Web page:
Quick Summary: Effectively communicating open enrollment information can be a challenge. But if you start well ahead, you can turn that challenge into an opportunity.
Even though you might still be ironing out the details of next year’s benefits, you can begin talking a few months before the rollout about what lies ahead. There’s a lot you can share with employees that will pave the road to open enrollment.
Set the stage. Let employees know last year’s results. Did medical and drug costs increase or decrease? Was utilization up or down? This helps to put future changes in context.
Identify key messages. Your most important points should be reinforced frequently. Begin early by communicating about the “big picture” messages. These might include whether plan changes will be major or minor, or if you expect employee costs to go up, down, or remain the same.
But don’t leave employees hanging! If a major change is in the works, offer a general idea of what that change is. You might, for example, say that you’ll be introducing a consumer driven health plan and contributing to a health savings account and give employees an explanation of the concept. Begin the education process early. Specifics can come later.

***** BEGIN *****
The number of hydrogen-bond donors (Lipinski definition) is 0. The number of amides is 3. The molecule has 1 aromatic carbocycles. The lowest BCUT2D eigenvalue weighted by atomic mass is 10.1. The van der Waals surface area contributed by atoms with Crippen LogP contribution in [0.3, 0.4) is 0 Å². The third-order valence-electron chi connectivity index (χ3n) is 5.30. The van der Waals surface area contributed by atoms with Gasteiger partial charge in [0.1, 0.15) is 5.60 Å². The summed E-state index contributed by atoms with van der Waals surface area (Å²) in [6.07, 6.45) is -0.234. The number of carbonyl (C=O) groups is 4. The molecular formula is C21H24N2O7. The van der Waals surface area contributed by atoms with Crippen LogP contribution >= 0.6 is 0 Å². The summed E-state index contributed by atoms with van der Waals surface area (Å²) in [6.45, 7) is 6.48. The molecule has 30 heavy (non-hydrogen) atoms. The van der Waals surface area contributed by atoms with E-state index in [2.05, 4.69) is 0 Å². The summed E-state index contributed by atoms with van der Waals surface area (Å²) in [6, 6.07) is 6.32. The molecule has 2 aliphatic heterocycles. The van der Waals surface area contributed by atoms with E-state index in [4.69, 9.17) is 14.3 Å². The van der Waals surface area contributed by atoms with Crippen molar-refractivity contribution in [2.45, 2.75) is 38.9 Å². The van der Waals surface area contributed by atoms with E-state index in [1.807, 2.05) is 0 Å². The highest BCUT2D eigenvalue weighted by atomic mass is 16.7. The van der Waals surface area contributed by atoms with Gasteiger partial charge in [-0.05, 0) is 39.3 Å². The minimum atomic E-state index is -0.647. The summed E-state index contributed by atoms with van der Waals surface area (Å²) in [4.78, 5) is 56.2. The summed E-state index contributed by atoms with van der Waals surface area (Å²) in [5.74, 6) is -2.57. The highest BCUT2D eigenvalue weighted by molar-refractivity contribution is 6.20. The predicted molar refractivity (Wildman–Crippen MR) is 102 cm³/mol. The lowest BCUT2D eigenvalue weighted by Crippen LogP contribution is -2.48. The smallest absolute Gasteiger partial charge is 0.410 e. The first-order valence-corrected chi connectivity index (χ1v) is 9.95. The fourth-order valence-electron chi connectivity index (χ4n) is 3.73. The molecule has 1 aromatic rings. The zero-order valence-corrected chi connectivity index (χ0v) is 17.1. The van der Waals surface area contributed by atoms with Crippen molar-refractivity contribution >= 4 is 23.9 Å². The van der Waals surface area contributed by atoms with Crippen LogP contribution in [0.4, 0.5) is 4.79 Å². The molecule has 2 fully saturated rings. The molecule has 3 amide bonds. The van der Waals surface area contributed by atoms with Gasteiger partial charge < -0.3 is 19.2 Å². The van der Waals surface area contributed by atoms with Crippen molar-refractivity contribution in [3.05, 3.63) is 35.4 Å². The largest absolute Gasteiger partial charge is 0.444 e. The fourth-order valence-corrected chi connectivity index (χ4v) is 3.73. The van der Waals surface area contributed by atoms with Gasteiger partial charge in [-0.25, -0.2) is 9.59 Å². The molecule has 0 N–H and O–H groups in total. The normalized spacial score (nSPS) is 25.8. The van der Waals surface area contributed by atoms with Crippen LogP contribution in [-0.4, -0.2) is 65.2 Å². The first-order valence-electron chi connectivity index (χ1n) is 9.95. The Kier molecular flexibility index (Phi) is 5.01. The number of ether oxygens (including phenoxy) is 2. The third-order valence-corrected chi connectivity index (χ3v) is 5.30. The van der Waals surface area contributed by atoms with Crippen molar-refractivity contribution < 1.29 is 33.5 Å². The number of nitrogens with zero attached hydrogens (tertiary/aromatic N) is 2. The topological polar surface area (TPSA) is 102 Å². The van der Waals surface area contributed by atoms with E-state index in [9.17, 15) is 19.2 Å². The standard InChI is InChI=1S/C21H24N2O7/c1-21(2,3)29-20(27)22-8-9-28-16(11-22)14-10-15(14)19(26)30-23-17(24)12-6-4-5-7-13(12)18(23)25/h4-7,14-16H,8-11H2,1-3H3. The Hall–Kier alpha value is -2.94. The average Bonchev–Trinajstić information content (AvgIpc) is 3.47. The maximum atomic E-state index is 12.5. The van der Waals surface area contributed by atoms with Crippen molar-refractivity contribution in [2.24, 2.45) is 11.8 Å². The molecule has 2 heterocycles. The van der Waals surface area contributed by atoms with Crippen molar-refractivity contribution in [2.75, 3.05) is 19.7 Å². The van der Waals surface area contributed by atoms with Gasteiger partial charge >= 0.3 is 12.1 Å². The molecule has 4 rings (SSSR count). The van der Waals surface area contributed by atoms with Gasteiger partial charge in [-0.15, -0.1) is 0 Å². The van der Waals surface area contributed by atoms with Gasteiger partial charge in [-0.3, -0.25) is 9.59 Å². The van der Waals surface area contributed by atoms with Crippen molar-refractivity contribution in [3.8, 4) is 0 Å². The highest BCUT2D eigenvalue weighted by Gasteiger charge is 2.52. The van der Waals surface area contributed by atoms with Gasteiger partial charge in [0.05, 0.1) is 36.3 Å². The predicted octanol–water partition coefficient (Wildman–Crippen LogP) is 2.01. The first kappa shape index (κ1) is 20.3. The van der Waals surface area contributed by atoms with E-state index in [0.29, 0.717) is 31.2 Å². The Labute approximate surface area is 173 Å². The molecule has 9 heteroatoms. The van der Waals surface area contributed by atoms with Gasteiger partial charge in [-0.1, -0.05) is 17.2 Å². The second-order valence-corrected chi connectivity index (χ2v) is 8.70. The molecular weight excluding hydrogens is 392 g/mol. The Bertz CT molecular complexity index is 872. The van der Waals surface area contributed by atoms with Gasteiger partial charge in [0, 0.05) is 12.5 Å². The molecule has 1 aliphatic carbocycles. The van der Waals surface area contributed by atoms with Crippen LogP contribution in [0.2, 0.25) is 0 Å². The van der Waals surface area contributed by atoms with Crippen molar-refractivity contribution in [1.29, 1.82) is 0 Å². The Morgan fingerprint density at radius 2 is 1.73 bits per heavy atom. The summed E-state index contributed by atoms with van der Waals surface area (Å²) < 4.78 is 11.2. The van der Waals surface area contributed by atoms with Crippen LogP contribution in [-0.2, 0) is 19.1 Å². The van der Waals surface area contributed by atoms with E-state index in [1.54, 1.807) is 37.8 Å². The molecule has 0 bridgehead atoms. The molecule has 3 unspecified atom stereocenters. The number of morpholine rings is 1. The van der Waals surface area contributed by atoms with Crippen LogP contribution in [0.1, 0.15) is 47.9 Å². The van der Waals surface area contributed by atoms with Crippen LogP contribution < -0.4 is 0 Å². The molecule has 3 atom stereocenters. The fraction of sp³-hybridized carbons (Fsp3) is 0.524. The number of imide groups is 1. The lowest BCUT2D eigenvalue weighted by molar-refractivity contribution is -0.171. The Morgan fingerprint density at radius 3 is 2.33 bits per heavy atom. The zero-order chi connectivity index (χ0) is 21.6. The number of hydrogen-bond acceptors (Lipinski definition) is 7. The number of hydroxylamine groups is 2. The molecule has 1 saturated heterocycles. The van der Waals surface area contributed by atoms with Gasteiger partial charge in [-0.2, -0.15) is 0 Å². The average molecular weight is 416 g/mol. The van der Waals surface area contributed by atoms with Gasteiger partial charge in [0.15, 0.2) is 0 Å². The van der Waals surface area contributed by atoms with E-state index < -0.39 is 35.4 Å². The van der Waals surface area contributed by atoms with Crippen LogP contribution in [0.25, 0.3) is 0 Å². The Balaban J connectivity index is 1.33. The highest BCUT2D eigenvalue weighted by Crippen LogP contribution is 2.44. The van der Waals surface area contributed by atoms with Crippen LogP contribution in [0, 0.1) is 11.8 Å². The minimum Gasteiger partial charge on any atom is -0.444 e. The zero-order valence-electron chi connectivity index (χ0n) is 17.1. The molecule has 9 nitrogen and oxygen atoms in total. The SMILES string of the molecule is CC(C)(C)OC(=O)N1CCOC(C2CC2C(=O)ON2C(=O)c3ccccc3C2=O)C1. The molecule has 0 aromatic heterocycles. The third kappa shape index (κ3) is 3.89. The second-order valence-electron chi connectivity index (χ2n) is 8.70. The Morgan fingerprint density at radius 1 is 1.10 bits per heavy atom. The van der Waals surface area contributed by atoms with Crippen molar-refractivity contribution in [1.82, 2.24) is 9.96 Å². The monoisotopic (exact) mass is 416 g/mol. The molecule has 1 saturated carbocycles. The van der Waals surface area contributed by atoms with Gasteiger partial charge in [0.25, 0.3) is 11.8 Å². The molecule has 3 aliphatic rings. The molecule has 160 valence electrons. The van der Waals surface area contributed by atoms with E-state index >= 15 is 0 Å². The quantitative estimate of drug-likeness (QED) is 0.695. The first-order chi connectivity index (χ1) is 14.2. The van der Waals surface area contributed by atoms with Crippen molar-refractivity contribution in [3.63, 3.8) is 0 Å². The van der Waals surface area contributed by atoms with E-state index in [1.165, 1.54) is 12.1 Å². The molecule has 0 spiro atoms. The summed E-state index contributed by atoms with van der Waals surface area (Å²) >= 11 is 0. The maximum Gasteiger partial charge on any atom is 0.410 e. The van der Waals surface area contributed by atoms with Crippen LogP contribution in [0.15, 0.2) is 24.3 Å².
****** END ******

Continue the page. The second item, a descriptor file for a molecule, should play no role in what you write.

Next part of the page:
Address benefits eligibility. Now is the perfect time to review eligibility requirements. This reminder will give employees time to look into alternatives if a dependent will no longer be eligible for coverage.
Introduce new tools. What resources can you suggest that will make your employees better health care consumers? Let’s face it, health care and benefits are complicated. Employees welcome help in learning to make good decisions.
Remind employees of retirement savings options. Many workers have stopped contributing to retirement plans in the uncertain economy. Explain the importance of continuing to save.
Promote cost-free benefits. Don’t let employees lose sight of benefits that cost them nothing but improve their quality of life. It might be wellness programs, flex time, employee assistance programs, or discounts—all are part of your benefits package and should be highlighted.
• Use the months leading up to open enrollment as a time for employee education.
• Avoid information overload. While there may be a lot to communicate, don’t do it all at once.
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